And then the concept of having shows that I could relate to and enjoy on my own: Parker Lewis Can’t Lewis, Highlander, My So-Called Life, Buffy. It was in the era of VCR programming that I discovered the addictive joys of following a show. Oh God, when the temperamental VCR technology would goof and it wouldn’t record my show and I wouldn’t know what happened. Awful. Just awful. I still pain over never seeing the episode where Tessa dies on Highlander. Ugh – old wounds.

I wasn’t conscious of it at the time, but TV was the perfect amalgamation of my interests: movies and novels. Telling stories on the screen with long story arcs and room for character development and theme and central conflicts. I loved it. But I was focused on other things.

So I went to school to study creative writing and theatre. I wrote and wrote. One act plays, stories, short films. I shot a short film and a no-budget feature which got me into grad school – where I continued to study film production and screenwriting.

But then, while loafing in academia, I met P. (I’ve been asked exactly who P is before. But P is kind of like Bertie Wooster. He’s a man about town, best left to allusions and abbreviations. Let’s just say he’s in the soup.) Anyway, P was an avante-garde filmmaker-to-be who fell in love with 90s era WB TV shows. P decided to make a splash in our department and shoot a 90s-WB-esque TV pilot for his thesis. How could you not be sucked in by that? I served as a second set of eyes for his script and helped him on his shoot. In his development process, P introduced me to Sports Night, Freaks & Geeks, Dawson’s Creek, Everwood, Gilmore Girls and others. I caught up on Twin Peaks, all things Whedon, Dead Like Me, etc. Very quickly, my old addiction took hold again.

So it was at the end of my grad school days that I finally opened my eyes to TV. The structure, the long-range story potential, the hours of character development. It incorporates everything I’ve always wanted and enjoyed in storytelling. Stories that unfold like life – and alongside it.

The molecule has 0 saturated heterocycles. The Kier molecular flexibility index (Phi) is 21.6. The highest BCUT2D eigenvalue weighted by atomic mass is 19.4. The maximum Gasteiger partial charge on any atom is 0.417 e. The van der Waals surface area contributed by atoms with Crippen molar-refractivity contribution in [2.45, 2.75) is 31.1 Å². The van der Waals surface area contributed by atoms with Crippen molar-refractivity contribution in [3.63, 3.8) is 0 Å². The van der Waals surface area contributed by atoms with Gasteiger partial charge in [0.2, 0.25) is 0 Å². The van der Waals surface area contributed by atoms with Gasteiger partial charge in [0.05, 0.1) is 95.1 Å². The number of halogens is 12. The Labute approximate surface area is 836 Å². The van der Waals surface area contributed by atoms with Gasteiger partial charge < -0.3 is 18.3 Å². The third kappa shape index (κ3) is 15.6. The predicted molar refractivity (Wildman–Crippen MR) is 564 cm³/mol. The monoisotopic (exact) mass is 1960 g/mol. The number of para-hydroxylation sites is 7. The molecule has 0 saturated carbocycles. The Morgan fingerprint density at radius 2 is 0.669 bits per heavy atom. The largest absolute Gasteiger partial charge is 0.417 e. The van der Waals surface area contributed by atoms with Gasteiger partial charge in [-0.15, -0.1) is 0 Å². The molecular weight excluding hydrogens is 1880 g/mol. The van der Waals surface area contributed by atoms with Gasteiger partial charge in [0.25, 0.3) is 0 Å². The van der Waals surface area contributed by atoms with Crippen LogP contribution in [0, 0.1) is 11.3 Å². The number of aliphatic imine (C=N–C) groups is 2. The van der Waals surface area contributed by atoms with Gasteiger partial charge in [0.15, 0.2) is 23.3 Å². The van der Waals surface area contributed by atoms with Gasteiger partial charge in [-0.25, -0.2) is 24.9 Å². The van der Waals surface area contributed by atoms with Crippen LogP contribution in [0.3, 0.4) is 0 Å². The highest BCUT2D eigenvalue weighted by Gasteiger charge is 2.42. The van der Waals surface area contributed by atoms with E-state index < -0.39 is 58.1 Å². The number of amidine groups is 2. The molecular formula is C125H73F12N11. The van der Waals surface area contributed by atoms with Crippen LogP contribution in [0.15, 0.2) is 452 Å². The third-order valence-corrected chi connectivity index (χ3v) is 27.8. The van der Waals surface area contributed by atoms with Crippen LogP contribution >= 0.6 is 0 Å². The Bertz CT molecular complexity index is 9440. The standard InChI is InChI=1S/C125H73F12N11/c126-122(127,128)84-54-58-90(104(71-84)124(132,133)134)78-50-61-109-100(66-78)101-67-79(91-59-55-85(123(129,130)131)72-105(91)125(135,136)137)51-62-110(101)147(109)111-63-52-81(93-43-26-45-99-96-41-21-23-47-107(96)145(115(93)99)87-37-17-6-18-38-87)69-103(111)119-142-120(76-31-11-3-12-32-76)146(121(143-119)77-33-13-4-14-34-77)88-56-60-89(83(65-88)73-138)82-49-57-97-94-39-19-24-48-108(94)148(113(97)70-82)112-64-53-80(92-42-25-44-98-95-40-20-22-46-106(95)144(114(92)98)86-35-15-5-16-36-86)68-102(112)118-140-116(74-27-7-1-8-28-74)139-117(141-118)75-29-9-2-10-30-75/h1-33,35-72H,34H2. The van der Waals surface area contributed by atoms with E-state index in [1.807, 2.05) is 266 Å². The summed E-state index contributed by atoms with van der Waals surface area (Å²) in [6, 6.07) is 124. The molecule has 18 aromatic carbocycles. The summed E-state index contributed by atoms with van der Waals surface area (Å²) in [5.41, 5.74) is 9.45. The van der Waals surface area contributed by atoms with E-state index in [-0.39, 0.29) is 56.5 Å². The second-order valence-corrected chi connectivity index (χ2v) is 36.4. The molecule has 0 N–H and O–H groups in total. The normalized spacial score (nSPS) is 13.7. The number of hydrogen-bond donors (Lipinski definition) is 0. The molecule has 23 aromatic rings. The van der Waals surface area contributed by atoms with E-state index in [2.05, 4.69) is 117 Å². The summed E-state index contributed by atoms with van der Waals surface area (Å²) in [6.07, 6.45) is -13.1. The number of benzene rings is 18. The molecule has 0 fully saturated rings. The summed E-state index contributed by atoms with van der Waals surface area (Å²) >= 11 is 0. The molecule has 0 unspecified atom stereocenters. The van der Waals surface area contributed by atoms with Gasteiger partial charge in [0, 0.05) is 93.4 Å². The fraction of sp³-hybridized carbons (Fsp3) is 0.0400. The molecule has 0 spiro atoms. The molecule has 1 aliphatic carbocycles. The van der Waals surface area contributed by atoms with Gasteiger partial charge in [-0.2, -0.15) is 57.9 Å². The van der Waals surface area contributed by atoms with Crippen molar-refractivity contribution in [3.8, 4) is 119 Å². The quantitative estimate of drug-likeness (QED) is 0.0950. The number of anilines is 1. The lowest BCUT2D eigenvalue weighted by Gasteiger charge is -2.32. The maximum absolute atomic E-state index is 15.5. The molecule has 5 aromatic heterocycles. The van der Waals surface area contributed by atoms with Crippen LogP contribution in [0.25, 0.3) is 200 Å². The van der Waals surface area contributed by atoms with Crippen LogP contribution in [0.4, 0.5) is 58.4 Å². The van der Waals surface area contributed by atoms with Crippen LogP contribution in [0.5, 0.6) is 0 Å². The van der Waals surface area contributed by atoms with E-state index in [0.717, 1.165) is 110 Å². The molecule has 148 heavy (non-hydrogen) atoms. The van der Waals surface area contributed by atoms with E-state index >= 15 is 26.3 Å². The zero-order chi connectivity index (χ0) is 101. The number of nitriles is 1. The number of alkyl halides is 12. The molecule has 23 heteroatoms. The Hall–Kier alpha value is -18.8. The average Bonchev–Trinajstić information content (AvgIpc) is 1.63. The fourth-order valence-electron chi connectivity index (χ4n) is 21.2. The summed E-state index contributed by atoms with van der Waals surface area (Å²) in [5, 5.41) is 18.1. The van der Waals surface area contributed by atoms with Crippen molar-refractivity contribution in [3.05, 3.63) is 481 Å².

Good TV is like a good book – it sucks when it’s over. I love discovering new series. And now it’s incredibly easy to get them on DVD and devour them in a sickeningly short time span. Which I also love to do. But the idea of a story that can exist on the screen and be allowed to grow and develop or a period of years – it can’t be beat.

And I have to say some of the most fun I ever had in school was working with P on his thesis. The idea of working with a group of writers to concoct a new world of stories is just infectious – that writers can come together in a legitimate career to create shows that become a continual part of our culture. Sign me up.

Capra once said that film is like heroin. Well, for me, television is heroin. It’s an evolution of a lifetime of story addiction. And I’m just looking for a spoon.

Ps. So the idea is you respond, and then tag five people until they say uncle. Here’s my five: Maggie. Jane Espenson (why not?). Matt of Writerling. Lisa Klink. And Amy Berg (I know she doesn’t have a blog, but her boss does, and she’s mentioned getting one… hint hint).